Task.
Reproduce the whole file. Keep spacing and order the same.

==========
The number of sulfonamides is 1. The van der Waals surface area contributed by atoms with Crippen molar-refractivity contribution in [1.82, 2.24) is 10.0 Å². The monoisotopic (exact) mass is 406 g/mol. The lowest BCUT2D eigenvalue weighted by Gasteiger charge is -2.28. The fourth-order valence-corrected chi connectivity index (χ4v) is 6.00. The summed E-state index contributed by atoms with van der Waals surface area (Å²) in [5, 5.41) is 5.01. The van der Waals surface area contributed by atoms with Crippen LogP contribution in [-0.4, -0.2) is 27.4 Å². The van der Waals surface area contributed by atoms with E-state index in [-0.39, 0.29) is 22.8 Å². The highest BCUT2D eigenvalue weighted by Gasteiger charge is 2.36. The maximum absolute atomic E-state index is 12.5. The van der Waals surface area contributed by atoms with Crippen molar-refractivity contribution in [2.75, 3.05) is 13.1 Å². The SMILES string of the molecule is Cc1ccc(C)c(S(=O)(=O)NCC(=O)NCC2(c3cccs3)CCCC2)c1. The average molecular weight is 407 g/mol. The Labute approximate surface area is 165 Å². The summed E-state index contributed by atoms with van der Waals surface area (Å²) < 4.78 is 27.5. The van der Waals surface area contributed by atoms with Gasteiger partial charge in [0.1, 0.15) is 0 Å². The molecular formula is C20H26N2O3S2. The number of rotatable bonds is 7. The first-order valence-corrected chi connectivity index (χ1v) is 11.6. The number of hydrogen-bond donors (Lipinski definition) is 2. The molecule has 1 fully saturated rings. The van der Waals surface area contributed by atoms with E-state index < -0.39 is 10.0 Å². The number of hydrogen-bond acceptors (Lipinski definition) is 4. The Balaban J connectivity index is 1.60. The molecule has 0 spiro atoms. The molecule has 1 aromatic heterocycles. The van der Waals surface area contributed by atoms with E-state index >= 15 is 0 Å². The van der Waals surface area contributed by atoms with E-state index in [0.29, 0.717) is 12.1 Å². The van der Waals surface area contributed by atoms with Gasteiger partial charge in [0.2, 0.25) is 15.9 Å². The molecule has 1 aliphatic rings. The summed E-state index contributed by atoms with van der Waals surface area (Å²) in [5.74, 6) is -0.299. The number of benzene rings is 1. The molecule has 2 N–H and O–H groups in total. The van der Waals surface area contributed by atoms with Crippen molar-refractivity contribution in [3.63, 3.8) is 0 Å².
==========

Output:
The number of sulfonamides is 1. The van der Waals surface area contributed by atoms with Crippen molar-refractivity contribution in [1.82, 2.24) is 10.0 Å². The monoisotopic (exact) mass is 406 g/mol. The lowest BCUT2D eigenvalue weighted by Gasteiger charge is -2.28. The fourth-order valence-corrected chi connectivity index (χ4v) is 6.00. The summed E-state index contributed by atoms with van der Waals surface area (Å²) in [5, 5.41) is 5.01. The van der Waals surface area contributed by atoms with Crippen LogP contribution in [-0.4, -0.2) is 27.4 Å². The van der Waals surface area contributed by atoms with E-state index in [-0.39, 0.29) is 22.8 Å². The highest BCUT2D eigenvalue weighted by Gasteiger charge is 2.36. The maximum absolute atomic E-state index is 12.5. The van der Waals surface area contributed by atoms with Crippen molar-refractivity contribution in [2.75, 3.05) is 13.1 Å². The SMILES string of the molecule is Cc1ccc(C)c(S(=O)(=O)NCC(=O)NCC2(c3cccs3)CCCC2)c1. The average molecular weight is 407 g/mol. The Labute approximate surface area is 165 Å². The summed E-state index contributed by atoms with van der Waals surface area (Å²) < 4.78 is 27.5. The van der Waals surface area contributed by atoms with Gasteiger partial charge in [0.1, 0.15) is 0 Å². The molecular formula is C20H26N2O3S2. The number of rotatable bonds is 7. The first-order valence-corrected chi connectivity index (χ1v) is 11.6. The number of hydrogen-bond donors (Lipinski definition) is 2. The molecule has 1 fully saturated rings. The van der Waals surface area contributed by atoms with E-state index < -0.39 is 10.0 Å². The number of hydrogen-bond acceptors (Lipinski definition) is 4. The Balaban J connectivity index is 1.60. The molecule has 0 spiro atoms. The molecule has 1 aromatic heterocycles. The van der Waals surface area contributed by atoms with E-state index >= 15 is 0 Å². The van der Waals surface area contributed by atoms with E-state index in [0.29, 0.717) is 12.1 Å². The van der Waals surface area contributed by atoms with Gasteiger partial charge in [0.2, 0.25) is 15.9 Å². The molecule has 1 aliphatic rings. The summed E-state index contributed by atoms with van der Waals surface area (Å²) in [5.74, 6) is -0.299. The number of benzene rings is 1. The molecule has 2 N–H and O–H groups in total. The van der Waals surface area contributed by atoms with Crippen molar-refractivity contribution in [3.63, 3.8) is 0 Å².